Kenya (in 2031) and Rwanda (in 2037) are the only countries set to enjoy a demographic dividend in the Current Path forecast before 2043. Compared to the Current Path forecast, Rwanda, with an improvement of 0.49 in the ratio of working-age persons to dependants, and Kenya, with an improvement of 0.41, will see the largest improvement in unlocking a potential dividend within the group, while South Sudan will see the least improvement in demographic dividend in 2043.

The infant mortality rate is the number of infant deaths per 1 000 live births and is an important marker of the overall quality of the health system in a country.

The EAC has the fourth lowest infant mortality rate among the RECs in Africa, higher than the Arab Maghreb Union (AMU), Common Market for Eastern and Southern Africa (COMESA) and the Intergovernmental Authority on Development (IGAD). The average infant mortality rate for the group in 2019 was 44.9 deaths per 1 000 live births, 1.9 deaths lower than the average for Africa. On the Current Path, this is projected to decline to 21.9 in 2043. The average for Africa in the same year is 25.6. In 2019, infant mortality ranged from 78 deaths per 1 000 live births in South Sudan to 30 in Rwanda.

In the Demographic scenario, the infant mortality rate in the EAC declines to 17.6 in 2043, 4.3 deaths lower than the Current Path forecast. South Sudan will experience the largest decrease, with 10.1 fewer deaths per 1 000 live births in 2043 compared to the Current Path forecast.

By 2043, the Demographic scenario will increase average GDP per capita by US$150, equivalent to 3.8%, compared to the Current Path forecast. Rwanda and Kenya will benefit the most from the Demographic scenario by 2043, at US$280 and US$265, respectively, compared to the Current Path forecast, with Uganda following with an improvement of US$241. Burundi and South Sudan will see the least improvement in GDP per capita of US$44 and US$36 by 2043, respectively, compared to the Current Path forecast. The GDP per capita of US$4 088 in the Demographic scenario will however be 75.1% lower than the Current Path average of US$7 157 for Africa.

Compared to the Current Path forecast, the Demographic scenario would reduce extreme poverty in the EAC by 16.2 million people (1.8 percentage points) using US$1.90. In 2043, the DR Congo will see the largest percentage point decrease in extreme poverty rate of 2.9 percentage points, followed by Rwanda of 2.5 percentage points when compared to the Current Path forecast. Compared to the Current Path forecast, the Demographic scenario will lift 8.2 million and 3 million more people out of extreme poverty in 2043 in the DR Congo and Tanzania, respectively. The extreme poverty rate of 26.4% in the Demographic scenario will be 5.5 percentage points higher than the Current Path average for Africa in 2043.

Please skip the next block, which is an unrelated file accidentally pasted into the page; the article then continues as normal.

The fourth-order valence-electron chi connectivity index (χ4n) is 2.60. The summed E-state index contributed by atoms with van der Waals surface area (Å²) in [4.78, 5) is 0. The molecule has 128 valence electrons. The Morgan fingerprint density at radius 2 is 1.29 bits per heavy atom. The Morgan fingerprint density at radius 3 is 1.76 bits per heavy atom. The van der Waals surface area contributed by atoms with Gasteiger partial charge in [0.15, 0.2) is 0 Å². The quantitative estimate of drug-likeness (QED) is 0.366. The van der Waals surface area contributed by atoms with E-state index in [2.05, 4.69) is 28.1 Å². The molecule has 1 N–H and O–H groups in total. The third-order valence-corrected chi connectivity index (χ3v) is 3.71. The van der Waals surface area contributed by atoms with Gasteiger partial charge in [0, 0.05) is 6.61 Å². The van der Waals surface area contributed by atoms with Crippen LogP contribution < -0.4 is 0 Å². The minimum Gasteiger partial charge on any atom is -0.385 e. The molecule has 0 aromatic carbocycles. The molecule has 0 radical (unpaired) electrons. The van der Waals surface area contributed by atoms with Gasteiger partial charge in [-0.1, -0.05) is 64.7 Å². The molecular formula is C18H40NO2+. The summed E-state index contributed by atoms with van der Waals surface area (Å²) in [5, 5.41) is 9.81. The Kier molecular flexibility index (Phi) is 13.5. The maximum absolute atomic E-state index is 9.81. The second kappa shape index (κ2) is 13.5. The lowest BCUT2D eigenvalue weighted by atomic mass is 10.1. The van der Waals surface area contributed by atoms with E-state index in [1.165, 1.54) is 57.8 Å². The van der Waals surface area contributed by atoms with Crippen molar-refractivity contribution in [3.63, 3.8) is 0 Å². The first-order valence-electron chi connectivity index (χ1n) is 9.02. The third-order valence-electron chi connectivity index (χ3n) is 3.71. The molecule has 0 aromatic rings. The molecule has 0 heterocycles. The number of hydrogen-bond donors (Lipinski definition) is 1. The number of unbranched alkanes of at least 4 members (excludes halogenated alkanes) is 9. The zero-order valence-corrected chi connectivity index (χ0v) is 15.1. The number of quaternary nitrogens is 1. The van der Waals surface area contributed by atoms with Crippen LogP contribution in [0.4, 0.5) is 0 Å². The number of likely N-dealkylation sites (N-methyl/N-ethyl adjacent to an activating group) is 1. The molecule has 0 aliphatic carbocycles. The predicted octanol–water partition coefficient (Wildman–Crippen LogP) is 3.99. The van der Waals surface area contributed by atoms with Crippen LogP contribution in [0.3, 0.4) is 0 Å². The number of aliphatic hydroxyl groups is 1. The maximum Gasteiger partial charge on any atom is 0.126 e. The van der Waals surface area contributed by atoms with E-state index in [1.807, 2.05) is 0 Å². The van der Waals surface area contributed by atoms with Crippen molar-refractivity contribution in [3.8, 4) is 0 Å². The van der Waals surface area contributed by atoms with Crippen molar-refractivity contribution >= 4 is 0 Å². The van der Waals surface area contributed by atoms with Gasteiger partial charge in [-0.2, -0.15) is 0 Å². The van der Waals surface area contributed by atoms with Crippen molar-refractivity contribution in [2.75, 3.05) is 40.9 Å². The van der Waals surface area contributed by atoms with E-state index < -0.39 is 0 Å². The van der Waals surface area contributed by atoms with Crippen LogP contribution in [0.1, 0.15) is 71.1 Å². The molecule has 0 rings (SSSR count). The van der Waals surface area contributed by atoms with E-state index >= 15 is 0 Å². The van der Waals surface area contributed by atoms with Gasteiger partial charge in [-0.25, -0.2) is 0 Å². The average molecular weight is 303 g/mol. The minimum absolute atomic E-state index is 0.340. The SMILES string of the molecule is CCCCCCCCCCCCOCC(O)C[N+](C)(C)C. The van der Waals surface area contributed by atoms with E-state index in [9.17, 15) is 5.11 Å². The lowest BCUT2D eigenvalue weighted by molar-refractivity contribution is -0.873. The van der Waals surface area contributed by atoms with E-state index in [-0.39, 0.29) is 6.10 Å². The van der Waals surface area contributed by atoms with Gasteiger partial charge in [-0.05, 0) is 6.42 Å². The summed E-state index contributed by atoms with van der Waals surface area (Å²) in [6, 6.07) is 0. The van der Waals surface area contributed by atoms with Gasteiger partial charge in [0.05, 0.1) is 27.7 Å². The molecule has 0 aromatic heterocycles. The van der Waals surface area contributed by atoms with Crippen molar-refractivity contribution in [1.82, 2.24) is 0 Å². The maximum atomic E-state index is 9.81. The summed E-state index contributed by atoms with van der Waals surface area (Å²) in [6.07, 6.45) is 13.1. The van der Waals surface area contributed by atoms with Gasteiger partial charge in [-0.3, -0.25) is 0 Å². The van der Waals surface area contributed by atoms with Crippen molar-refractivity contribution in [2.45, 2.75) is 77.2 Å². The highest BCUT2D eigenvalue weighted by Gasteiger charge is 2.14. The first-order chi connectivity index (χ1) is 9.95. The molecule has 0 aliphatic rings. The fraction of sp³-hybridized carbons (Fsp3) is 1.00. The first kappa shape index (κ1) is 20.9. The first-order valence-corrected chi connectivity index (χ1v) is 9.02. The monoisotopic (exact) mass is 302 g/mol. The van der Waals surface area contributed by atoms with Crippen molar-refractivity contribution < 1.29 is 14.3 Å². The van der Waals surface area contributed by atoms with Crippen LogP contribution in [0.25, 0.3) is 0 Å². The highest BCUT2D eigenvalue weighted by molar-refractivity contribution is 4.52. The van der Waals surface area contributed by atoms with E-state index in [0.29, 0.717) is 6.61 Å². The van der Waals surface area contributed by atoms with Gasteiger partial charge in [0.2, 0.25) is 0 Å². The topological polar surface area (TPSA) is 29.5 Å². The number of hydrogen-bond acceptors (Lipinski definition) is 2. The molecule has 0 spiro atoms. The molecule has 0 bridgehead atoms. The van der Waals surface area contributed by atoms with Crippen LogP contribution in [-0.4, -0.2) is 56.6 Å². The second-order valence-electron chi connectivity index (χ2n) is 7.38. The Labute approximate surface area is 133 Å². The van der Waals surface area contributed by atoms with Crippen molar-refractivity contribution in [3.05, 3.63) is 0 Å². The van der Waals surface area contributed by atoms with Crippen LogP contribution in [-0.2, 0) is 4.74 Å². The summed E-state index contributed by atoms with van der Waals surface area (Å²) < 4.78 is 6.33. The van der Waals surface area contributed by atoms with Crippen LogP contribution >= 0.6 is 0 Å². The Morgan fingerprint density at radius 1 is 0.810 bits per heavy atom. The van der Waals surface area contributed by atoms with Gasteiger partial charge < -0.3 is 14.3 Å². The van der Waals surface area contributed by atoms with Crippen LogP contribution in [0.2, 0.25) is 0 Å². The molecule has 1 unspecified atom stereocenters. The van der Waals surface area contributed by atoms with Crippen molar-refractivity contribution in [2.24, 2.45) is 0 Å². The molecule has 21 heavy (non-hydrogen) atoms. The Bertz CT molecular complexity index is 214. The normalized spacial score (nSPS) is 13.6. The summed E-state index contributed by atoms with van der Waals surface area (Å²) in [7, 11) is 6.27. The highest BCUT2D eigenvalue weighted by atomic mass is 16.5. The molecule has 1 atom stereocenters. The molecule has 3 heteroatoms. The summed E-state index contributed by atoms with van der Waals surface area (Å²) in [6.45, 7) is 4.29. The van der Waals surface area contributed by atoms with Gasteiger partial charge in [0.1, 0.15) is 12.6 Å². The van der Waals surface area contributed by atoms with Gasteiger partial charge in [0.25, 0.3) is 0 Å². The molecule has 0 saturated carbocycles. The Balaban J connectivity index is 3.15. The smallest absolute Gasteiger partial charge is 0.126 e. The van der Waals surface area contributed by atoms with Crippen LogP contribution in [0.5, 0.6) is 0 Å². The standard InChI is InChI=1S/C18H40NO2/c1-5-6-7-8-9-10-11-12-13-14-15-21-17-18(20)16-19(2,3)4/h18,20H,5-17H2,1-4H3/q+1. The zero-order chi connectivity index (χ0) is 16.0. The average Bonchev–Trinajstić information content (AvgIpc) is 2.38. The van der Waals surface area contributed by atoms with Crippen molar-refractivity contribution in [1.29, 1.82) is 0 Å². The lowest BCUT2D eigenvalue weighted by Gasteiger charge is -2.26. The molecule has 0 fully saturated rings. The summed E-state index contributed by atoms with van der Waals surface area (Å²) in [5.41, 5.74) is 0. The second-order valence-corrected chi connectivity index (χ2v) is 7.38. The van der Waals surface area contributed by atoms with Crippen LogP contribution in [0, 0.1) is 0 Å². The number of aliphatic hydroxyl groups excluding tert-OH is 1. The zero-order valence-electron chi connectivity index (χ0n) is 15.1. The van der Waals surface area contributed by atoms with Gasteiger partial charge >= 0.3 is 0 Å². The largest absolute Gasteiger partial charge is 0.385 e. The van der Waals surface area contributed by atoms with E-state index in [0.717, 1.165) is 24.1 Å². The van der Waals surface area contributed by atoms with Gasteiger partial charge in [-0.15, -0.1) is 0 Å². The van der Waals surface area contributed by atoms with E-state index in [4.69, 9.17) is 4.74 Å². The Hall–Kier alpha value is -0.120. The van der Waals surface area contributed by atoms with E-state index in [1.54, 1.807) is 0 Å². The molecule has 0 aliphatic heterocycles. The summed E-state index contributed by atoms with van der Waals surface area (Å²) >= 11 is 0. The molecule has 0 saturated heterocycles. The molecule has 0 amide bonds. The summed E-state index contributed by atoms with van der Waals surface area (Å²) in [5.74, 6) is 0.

Health/WaSH scenario

Health/WaSH scenario

This section presents reasonable but ambitious improvements in the Health/WaSH scenario, which include reductions in the mortality rate associated with both communicable diseases (e.g. AIDS, diarrhoea, malaria and respiratory infections) and non-communicable diseases (NCDs) (e.g. diabetes), as well as improvements in access to safe water and better sanitation. The acronym WaSH stands for water, sanitation and hygiene.

The intervention is explained here in the thematic part of the website.

The EAC has the third lowest life expectancy among the RECs in Africa after ECCAS and the Southern African Development Community (SADC). Life expectancy among the EAC member states ranged from 69.1 years in Rwanda in 2019 to 58.8 years in South Sudan. In 2019, average life expectancy was 64.4 years, 1.5 years below the average for Africa. On average, females have higher life expectancy (66.2 years) than males (62.5 years) by an additional 3.7 years. On the Current Path, it will increase to 70.7 years in 2043.

The Health/WaSH scenario results in a marginal life expectancy increase above the Current Path forecast of less than one year. South Sudan, with life expectancy of 58.8 years in 2019, experiences the largest increase of 1.3 years and Rwanda the least (0.112 years). Average life expectancy in the EAC remains below the Current Path average for Africa by less than one year in 2043 in the Health/WaSH scenario.

Rates of infant mortality in the EAC in 2019 were at 44.9 deaths per 1 000 live births and reduce to 21.9 in the Current Path forecast by 2043. In the Health/WaSH scenario, the average by 2043 is 19.7 deaths, 2.3 fewer compared to the Current Path forecast and 5.9 fewer deaths compared to the Current Path average for Africa in the same year. South Sudan experiences the largest decline in infant mortality in the Health/WaSH scenario with 7.2 fewer deaths per 1 000 live births, followed by Uganda with 2.7.

Agriculture scenario

Agriculture scenario

The Agriculture scenario represents reasonable but ambitious increases in yields per hectare (reflecting better management and seed and fertiliser technology), increased land under irrigation and reduced loss and waste. Where appropriate, it includes an increase in calorie consumption, reflecting the prioritisation of food self-sufficiency above food exports as a desirable policy objective.

The intervention is explained here in the thematic part of the website.

The data on yield per hectare (in metric tons) is for crops but does not distinguish between different categories of crops.

In 2019, the average crop yield in the EAC was 3.6 metric tons, below the average for Africa of 3.9 tons. In the Current Path forecast, the EAC will modestly improve yields to 4.6 metric tons by 2043 and to 8.4 tons in the Agriculture scenario — a difference of almost 44%. The projected yield per hectare in the Agriculture scenario will also be above the Current Path average of 4.8 metric tons for Africa in 2043.